The U.S. ambassador to Libya has been killed along with three of his staff.
Chris Stevens went to the U.S. consulate in Banghazi, Libya, Wednesday morning to check on the safety of staff. He and his bodyguards were killed in a mob attack, the Libyan government has said. The U.S. State Department has declined to comment.
U.S. President Barack Obama has condemned the attack, the CBC reports.
“Right now, the American people have the families of those we lost in our thoughts and prayer. They exemplified America’s commitment to freedom, justice, and partnership with nations and people around the globe, and stand in stark contrast to those who callously took their lives.”
The New York Times reports that Deputy Prime Minister Mustafa Abu Shagur of Libya took to Twitter to condemn “the cowardly act of attacking the U.S. consulate and the killing of Mr. Stevens and the other diplomats.”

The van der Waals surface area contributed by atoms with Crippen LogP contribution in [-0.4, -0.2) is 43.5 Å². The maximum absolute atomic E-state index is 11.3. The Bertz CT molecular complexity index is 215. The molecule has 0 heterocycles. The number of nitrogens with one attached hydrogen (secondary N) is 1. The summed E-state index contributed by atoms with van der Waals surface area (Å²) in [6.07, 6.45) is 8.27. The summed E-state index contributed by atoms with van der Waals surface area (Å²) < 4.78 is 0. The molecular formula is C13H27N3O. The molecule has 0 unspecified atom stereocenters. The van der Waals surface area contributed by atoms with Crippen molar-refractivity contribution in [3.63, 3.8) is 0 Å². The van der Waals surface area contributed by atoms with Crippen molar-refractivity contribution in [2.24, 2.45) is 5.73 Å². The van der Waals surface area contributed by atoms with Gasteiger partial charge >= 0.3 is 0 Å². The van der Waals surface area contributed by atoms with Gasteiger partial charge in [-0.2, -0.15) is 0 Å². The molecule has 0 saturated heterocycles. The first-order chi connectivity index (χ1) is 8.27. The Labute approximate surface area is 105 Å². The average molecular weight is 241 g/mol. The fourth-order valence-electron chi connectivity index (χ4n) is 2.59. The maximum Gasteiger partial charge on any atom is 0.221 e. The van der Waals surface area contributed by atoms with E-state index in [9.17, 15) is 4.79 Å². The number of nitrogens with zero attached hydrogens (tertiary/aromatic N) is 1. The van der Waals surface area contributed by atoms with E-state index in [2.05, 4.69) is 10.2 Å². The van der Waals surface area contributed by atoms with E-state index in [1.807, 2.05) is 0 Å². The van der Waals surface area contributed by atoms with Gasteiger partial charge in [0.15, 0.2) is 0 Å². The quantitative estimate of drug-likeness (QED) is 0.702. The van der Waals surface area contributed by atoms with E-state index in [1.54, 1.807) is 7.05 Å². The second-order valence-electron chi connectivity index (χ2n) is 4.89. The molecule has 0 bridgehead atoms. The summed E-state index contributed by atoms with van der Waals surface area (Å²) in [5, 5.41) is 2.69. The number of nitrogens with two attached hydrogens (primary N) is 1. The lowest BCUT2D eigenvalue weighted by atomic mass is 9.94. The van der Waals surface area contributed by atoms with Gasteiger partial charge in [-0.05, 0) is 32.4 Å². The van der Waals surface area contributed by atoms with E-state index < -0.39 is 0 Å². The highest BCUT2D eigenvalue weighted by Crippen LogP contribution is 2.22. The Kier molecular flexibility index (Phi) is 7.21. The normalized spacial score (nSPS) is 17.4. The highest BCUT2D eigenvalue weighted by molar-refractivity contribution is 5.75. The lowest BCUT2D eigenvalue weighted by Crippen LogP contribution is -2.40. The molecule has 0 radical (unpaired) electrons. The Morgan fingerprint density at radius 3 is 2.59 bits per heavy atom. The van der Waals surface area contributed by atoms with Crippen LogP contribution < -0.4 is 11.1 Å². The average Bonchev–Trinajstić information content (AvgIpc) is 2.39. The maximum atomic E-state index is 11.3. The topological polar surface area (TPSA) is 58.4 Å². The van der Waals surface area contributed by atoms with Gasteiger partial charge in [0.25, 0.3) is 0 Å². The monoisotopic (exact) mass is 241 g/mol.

The protest has been linked to a short film by a California filmmaker.
Protesters in Cairo stormed the U.S. embassy in that city last night, climbing walls and hoisting a flag with Islamic inscription. The mob was protesting an Islamophobic film made in the U.S. by filmmaker Sam Bacile.
The $5-million movie, Innocence of Muslims, claims Muhammad was a fraud. Bacile, a real estate developer, defines himself as an Israeli Jew and believes the movie will help Israel by exposes Islam’s flaws. Footage of the obscure film has been posted online, and Bacile has since gone into hiding.
Prompted by the Cairo protest, armed militants in Libya set the U.S. consulate in Benghazi on fire, killing one American. Looting at the consulate has been reported by Reuters.